Well, folks, it’s time of year again. I repost this recipe every year because I’m a man on a mission. You see, I love egg nog, but I can’t stand the thick, gelatinous goop they sell at the grocery store. Even if you were to cut it with alcohol, it’s still so overly-pasteurized and full of preservatives that it would be anything but enjoyable to slug down at a Christmas party. So a few years ago, I set about concocting the simplest, tastiest Egg Nog recipe I could, and after many trials and errors, here’s what I came up with.
In terms of cocktail history, Egg Nog is nothing more than a brandy or rum (or both) flip made with the addition of cream or milk. The 1862 Bar-Tender’s Guide by Jerry Thomas calls for a nog made up of a tablespoon of bar sugar, a tablespoon of water, a whole egg, cognac, rum and milk, shaken and strained, with some nutmeg grated on top. The problem I have with Thomas’ recipe is all the extra water that comes from the melting of the ice, not to mention that extra half ounce he calls for. Watery egg nog, anyone? Yeah, no thanks.
So I did a lot of research, in cookbooks and on the web, and tried a bunch of different recipes and methods. Some called for cooking the eggs into sort of a custard, but that’s a heck of a lot of work and results in something that can only be described as thick glop. Others required separating the eggs, beating them independently, and folding them together. But again, it’s too thick, I’m too lazy, and I think that fluffy texture you get doesn’t make for a very good cocktail, which I always want to be silky-smooth.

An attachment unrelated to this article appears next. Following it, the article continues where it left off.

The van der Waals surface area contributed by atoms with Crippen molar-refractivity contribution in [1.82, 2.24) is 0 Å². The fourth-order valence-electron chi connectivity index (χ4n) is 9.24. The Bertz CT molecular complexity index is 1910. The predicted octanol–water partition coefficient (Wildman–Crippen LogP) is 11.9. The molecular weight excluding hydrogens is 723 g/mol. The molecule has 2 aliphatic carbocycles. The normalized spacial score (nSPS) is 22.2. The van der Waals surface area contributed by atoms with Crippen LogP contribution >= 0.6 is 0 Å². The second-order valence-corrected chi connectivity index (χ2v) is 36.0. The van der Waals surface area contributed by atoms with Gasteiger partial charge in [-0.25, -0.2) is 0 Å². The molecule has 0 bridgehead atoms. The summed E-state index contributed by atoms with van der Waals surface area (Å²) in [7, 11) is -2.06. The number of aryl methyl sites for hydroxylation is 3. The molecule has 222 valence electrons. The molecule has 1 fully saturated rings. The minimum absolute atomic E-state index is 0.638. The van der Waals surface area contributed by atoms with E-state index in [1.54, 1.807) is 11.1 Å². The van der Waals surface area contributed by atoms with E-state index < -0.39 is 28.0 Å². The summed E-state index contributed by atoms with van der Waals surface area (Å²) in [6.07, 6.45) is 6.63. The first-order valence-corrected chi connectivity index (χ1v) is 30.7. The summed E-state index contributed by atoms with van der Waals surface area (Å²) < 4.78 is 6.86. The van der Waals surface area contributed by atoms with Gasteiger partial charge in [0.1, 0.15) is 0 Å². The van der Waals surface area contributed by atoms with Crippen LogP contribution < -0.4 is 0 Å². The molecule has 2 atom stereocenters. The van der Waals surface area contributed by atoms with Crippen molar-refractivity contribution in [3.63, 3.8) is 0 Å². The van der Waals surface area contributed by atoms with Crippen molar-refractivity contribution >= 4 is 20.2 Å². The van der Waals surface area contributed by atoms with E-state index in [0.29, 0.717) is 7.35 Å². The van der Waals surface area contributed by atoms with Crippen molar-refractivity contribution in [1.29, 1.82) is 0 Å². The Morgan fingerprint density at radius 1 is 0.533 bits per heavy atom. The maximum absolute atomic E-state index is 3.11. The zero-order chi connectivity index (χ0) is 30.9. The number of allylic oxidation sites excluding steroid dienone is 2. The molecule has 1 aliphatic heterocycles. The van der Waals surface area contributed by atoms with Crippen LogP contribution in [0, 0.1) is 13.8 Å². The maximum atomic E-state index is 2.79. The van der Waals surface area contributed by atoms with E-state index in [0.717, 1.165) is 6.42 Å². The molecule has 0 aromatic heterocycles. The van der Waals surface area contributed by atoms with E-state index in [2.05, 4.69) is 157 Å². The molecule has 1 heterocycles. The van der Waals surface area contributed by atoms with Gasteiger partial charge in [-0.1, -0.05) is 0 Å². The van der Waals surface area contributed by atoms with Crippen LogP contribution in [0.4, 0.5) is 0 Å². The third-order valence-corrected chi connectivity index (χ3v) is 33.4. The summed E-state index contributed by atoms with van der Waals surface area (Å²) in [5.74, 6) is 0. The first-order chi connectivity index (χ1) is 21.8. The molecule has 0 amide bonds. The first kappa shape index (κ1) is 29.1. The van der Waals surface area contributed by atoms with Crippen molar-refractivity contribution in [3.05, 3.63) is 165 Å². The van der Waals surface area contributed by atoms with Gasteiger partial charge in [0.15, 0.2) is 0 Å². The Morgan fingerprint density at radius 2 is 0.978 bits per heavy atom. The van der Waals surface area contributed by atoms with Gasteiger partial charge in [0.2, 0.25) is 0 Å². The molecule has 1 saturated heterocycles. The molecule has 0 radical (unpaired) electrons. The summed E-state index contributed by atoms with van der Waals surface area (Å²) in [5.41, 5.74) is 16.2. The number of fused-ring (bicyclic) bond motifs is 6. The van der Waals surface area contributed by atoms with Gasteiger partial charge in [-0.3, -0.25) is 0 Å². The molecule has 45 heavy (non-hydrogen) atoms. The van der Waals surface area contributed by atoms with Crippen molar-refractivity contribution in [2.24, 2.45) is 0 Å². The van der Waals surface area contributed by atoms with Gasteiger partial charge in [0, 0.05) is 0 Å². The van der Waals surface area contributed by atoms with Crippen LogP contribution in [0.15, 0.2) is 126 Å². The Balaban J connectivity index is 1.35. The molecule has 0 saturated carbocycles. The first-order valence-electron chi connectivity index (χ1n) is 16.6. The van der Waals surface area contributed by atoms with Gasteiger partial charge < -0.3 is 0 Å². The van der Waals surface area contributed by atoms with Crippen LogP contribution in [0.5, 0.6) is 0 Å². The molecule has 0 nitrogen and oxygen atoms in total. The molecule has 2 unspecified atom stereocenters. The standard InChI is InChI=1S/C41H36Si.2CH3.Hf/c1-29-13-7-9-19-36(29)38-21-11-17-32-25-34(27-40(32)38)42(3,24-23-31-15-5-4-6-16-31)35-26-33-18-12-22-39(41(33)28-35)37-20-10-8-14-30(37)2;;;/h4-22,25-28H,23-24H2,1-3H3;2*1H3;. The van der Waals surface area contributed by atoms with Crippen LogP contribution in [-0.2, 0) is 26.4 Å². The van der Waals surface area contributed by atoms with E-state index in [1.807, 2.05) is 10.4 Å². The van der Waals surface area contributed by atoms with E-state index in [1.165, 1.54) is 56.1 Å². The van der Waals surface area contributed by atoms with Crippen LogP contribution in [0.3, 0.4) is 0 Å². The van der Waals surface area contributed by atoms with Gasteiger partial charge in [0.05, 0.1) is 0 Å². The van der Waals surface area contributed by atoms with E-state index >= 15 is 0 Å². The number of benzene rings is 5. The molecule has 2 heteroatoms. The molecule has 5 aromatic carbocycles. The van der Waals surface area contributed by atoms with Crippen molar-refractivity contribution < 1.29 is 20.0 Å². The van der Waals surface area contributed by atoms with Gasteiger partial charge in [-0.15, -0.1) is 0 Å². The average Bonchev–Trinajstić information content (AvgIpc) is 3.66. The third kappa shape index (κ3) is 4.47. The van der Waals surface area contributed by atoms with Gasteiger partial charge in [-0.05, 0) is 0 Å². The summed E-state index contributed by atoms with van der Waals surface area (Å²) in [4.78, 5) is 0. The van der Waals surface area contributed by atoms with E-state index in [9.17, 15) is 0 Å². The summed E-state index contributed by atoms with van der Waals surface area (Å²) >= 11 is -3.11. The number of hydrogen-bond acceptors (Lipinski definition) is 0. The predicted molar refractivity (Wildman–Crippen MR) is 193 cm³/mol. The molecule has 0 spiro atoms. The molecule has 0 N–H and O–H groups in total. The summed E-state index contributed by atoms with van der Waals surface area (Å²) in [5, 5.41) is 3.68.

This is the recipe I devised (see at the bottom of the post). It can be made in just about any home or bar, since the ingredients are fairly simple. It can be done entirely in a blender, so there are no whisks or beaters or rubber spatulas or stovetops needed. It yields two healthy servings, so you can easily multiply it to serve more. It doesn’t use a ton of heavy cream, so it’s fairly light. In other words, it’s practically perfect.
One note about blenders. This recipe works great in home blenders, but the commercial models are designed to heat whatever they’re blending, which can result in scrambled eggs by the time you get around to the sugar. If you’re using a Vita-Mix or similar commercial blender, cut that initial blend time down to a quarter minute or so, or if your blender is multi-speed, set it to the lowest possible setting.
Another note: I removed the original 3 teaspoons of grated nutmeg from the original recipe many years ago, and updated this post to reflect that in 2018. It doesn’t do anything worthwhile having the nutmeg in the batch, it’s plenty to just grate it on top. Also, getting rid of it means it doesn’t settle to the bottom and you won’t have to shake the Eggnog every time you want to serve it. If this bothers you, feel free to add it back in. But trust me on this one, it’s better without it. Just grate a little on top and serve.
Clyde Common’s Añejo Tequila and Amontillado Sherry Egg Nog
Our tequila-sherry egg nog at Clyde Common has been so overwhelmingly popular over the years that I figured I’d share the recipe. It was originally included in this post, but now I’ve moved it to its own page so you can print it out for your own use.
I’m honored to say that my eggnog recipe is featured in the New York Times Cookbook, one of the bibles of cooking out there. Amanda Hesser did a beautiful job of re-presenting Craig Claiborne’s original 1961 edition and updating it with some more current recipes and techniques. I’m proud to say that my recipe is featured alongside Craig’s, as a sort of modern interpretation of the older technique. Pick up a copy here, it’s indispensable in any kitchen.
Egg Nog Print Me
- 2 large eggs
- 3 oz/90 ml (by volume) superfine or baker's sugar (NOT powdered!)
- 2 oz/60 ml brandy
- 2 oz/60 ml spiced rum (I use Sailor Jerry’s)
- 6 oz/180 ml whole milk
- 4 oz/120 ml heavy cream
- Whole nutmeg cloves, for garnish
- Beat eggs in blender for one minute on medium speed.
- Slowly add sugar and blend for one additional minute.
- With blender still running, add brandy, rum, milk and cream until combined.
- Chill thoroughly to allow flavors to combine and serve in chilled wine glasses or champagne coupes, grating nutmeg on top immediately before serving.
Recipe printed courtesy of jeffreymorgenthaler.com